Encouraged by our results in mice, we are now interested in developing viable, nontoxic pharmacological options for Myc targeting in the clinic. To do so, we have created a spin-off company, Peptomyc S.L., for the development of Myc-inhibiting peptides for cancer therapy, and we are validating our new therapeutic strategy in notoriously difficult to treat cancers that are currently resistant to standard therapies and are in dire need of new therapeutic options (i.e. KRas-driven Non-Small Cell Lung Cancer, glioblastoma, and metastatic triple negative breast cancer).

In recognition of research of excellence, Laura's laboratory has been awarded numerous grants since its inception. This year she has received a prestigious European Research Council (ERC) Proof-of-Concept grant within the framework of the EU's Horizon 2020 Program, a grant from the Instituto de Salud Carlos III (Institute of Health Carlos III, ISCIII) for a FIS - Fondo de Investigación en Salud (Health Research Fund) project, and a grant from the Spanish Ministry of Economy, Industry and Competitiveness within the Retos de Colaboración program.

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Figure: Laura Soucek’s laboratory is pre-clinically validating Myc inhibition as a therapeutic strategy in different types of cancer. To do so, among other strategies, they are using Omomyc, the best Myc inhibitor known to date, and Omomyc-derived peptides.

STRATEGIC GOALS

  • Validation of new cell penetrating peptides for cancer therapy.
  • Pre-clinical validation of novel anti-Myc therapies in breast, brain, lung, prostate, colorectal cancer, melanoma, and multiple myeloma.
  • Define the role of Myc in cancer-associated immune tolerance.
  • To evaluate the activity of novel anti-cancer therapies in our panels of breast and pancreatic patient derived xenografts.

HIGHLIGHTS

  • Laura's laboratory was awarded a European Research Council (ERC) Proof-of-Concept grant within the framework of the EU's Horizon 2020 Program. Title: Developing an anti-Myc cell-penetrating peptide for cancer treatment.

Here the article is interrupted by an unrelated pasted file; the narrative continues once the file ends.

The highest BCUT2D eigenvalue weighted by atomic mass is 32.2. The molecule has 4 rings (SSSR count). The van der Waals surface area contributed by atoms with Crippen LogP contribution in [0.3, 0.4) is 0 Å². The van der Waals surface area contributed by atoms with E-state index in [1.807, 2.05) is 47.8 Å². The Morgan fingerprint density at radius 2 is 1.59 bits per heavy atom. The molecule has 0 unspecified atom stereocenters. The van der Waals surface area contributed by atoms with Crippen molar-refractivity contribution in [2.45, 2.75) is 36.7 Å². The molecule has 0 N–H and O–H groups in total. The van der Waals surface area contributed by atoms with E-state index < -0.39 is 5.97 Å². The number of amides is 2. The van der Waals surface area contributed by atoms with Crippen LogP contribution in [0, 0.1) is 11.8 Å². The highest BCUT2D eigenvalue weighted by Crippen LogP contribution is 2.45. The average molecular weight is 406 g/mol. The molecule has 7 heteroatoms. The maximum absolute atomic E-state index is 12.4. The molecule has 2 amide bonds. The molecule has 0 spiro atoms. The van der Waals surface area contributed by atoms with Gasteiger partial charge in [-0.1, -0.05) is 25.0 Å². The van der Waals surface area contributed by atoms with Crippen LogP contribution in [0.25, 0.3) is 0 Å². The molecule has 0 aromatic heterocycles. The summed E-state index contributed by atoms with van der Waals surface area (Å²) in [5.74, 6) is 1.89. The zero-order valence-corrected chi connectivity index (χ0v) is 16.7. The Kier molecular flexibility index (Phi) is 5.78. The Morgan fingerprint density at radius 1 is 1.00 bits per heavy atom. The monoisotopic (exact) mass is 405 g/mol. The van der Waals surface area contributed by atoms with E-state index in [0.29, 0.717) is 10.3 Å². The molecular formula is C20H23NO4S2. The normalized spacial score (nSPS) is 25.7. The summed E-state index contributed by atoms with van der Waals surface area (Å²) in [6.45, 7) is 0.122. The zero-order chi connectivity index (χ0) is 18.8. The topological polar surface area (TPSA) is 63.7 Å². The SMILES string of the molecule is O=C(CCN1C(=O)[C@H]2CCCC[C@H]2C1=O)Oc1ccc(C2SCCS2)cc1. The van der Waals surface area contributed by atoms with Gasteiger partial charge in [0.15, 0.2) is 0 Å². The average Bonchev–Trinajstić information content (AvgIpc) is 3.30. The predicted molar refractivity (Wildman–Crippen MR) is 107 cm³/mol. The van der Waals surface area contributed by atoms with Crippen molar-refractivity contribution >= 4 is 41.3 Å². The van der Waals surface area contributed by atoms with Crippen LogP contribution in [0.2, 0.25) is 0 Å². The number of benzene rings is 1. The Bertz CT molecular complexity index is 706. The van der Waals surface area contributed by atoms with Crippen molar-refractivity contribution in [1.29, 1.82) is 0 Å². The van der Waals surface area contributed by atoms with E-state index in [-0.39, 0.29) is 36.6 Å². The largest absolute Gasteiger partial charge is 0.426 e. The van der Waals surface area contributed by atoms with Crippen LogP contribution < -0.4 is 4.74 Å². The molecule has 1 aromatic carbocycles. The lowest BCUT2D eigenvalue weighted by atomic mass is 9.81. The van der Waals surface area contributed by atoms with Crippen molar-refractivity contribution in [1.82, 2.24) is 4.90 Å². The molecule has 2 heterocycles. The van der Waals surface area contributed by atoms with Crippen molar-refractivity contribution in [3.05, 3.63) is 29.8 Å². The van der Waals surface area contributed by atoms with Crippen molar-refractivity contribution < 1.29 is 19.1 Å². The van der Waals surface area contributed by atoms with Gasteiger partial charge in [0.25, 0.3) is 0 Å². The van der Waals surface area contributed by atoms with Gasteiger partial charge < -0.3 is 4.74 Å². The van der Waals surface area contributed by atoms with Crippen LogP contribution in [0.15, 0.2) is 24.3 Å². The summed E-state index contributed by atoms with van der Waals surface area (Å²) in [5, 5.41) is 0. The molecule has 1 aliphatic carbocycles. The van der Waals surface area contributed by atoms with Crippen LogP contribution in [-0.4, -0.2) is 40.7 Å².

• Her group also received a grant from the Instituto de Salud Carlos III (Institute of Health Carlos III, ISCIII) for a FIS - Fondo de Investigación en Salud (Health Research Fund) to support the project entitled In vivo validation of innovative anti-Myc therapies in glioblastoma.
  • She also received a Retos de Colaboración grant from the Spanish Ministry of Economy, Industry and Competitiveness for the Preclinical development of Omomyc-CPP as a therapy for cancer treatment, as well as funding from the FERO Foundation for the project: Use of liposomal nanotechnology to optimize systemic administration of Omomyc in metastatic breast cancer.
  • In collaboration with Jun Yokota's group, the Institute of Predictive and Personalized Medicine (IMPPC), Badalona - Barcelona, Spain, we demonstrated a dramatic therapeutic impact of Myc inhibition in the treatment of Small Cell Lung Cancer (SCLC) (Fiorentino et al. Oncotarget 2016)
  • Thanks to another successful year of awards and grants, VHIO's Mouse Models of Cancer Therapies Group has now expanded to incorporate a total of 12 people.
  • Peptomyc S.L. was awarded an SME Instrument Phase I by the European Commission within the Horizon 2020 Program. Title: Feasibility study of a novel treatment for cancer based on a recombinant peptide therapy — PEPTO1. Of note, this grant was the only one awarded in biotechnology for this specific call.
  • Peptomyc S.L. also received a Business Plan Aggregator Prize at the EIT Health Summit, as well as a grant from Catalonia Trade & Investment (a unit of ACCIÓ, the Agency for Business Competitiveness), for the Pre-clinical development of Omomyc-CPP: characterization of the immune response.

PI PAPER PICK

Massó-Vallés D, Jauset T, Soucek L. Ibrutinib repurposing: from B cell malignancies to solid tumors. Oncoscience. 2016 Jun 10;3(5-6):147-8.

Fiorentino FP, Tokgün E, Solé-Sánchez S, Giampaolo S, Tokgün O, Jauset T, Kohno T, Perucho M, Soucek L, Yokota J. Growth Suppression by MYC Inhibition in Small Cell Lung Cancer Cells with TP53 and RB1 Inactivation. Oncotarget. 2016 May 24;7(21):31014-28.

HORIZONS 2017

  • Validate Myc inhibition as a viable therapeutic strategy in the clinic, beyond gene therapy, in glioblastoma, Non-Small-Cell Lung cancer, metastatic breast cancer, melanoma, multiple myeloma, prostate, and colorectal cancer.
  • Define the role of Myc in cancer-associated immune tolerance. .

PUBLICATIONS

  • Massó-Vallés D, Jauset T, Soucek L. Ibrutinib repurposing: from B cell malignancies to solid tumors. Oncoscience. 2016 Jun 10;3(5-6):147-8.